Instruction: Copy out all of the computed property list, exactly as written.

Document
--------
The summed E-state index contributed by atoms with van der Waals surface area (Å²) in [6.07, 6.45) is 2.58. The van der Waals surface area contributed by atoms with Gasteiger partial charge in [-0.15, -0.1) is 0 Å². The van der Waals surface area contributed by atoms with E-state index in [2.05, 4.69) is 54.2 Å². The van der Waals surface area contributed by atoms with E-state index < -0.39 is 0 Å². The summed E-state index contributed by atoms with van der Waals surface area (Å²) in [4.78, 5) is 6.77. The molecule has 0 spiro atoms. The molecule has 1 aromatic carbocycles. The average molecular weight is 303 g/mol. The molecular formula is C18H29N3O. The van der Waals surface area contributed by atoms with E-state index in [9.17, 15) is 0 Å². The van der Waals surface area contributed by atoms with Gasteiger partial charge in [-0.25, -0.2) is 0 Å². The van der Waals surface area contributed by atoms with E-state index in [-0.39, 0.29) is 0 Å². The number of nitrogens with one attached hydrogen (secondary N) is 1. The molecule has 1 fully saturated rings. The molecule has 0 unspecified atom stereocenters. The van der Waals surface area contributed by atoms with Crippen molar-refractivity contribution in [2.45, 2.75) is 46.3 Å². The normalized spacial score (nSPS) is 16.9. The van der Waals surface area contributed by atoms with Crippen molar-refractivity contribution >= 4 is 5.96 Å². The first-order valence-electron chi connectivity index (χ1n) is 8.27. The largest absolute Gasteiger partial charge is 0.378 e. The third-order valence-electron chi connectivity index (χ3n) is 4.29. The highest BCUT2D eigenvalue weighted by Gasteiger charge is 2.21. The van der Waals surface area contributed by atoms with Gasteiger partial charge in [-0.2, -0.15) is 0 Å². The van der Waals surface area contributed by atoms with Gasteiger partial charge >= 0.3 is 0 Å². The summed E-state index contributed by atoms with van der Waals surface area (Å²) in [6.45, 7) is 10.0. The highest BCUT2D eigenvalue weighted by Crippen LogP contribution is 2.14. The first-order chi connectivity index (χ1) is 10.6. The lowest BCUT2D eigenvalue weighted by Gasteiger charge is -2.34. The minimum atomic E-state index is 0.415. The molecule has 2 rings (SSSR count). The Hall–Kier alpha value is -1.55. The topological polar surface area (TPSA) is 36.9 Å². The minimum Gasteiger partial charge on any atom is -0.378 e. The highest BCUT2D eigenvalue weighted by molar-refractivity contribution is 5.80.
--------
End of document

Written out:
The summed E-state index contributed by atoms with van der Waals surface area (Å²) in [6.07, 6.45) is 2.58. The van der Waals surface area contributed by atoms with Gasteiger partial charge in [-0.15, -0.1) is 0 Å². The van der Waals surface area contributed by atoms with E-state index in [2.05, 4.69) is 54.2 Å². The van der Waals surface area contributed by atoms with E-state index < -0.39 is 0 Å². The summed E-state index contributed by atoms with van der Waals surface area (Å²) in [4.78, 5) is 6.77. The molecule has 0 spiro atoms. The molecule has 1 aromatic carbocycles. The average molecular weight is 303 g/mol. The molecular formula is C18H29N3O. The van der Waals surface area contributed by atoms with E-state index in [9.17, 15) is 0 Å². The van der Waals surface area contributed by atoms with Gasteiger partial charge in [-0.25, -0.2) is 0 Å². The van der Waals surface area contributed by atoms with E-state index in [-0.39, 0.29) is 0 Å². The number of nitrogens with one attached hydrogen (secondary N) is 1. The molecule has 1 fully saturated rings. The molecule has 0 unspecified atom stereocenters. The van der Waals surface area contributed by atoms with Crippen molar-refractivity contribution in [2.45, 2.75) is 46.3 Å². The normalized spacial score (nSPS) is 16.9. The van der Waals surface area contributed by atoms with Crippen molar-refractivity contribution >= 4 is 5.96 Å². The first-order valence-electron chi connectivity index (χ1n) is 8.27. The largest absolute Gasteiger partial charge is 0.378 e. The third-order valence-electron chi connectivity index (χ3n) is 4.29. The highest BCUT2D eigenvalue weighted by Gasteiger charge is 2.21. The van der Waals surface area contributed by atoms with Gasteiger partial charge in [-0.2, -0.15) is 0 Å². The van der Waals surface area contributed by atoms with Gasteiger partial charge >= 0.3 is 0 Å². The summed E-state index contributed by atoms with van der Waals surface area (Å²) in [6.45, 7) is 10.0. The highest BCUT2D eigenvalue weighted by Crippen LogP contribution is 2.14. The first-order chi connectivity index (χ1) is 10.6. The lowest BCUT2D eigenvalue weighted by Gasteiger charge is -2.34. The minimum atomic E-state index is 0.415. The molecule has 2 rings (SSSR count). The Hall–Kier alpha value is -1.55. The topological polar surface area (TPSA) is 36.9 Å². The minimum Gasteiger partial charge on any atom is -0.378 e. The highest BCUT2D eigenvalue weighted by molar-refractivity contribution is 5.80.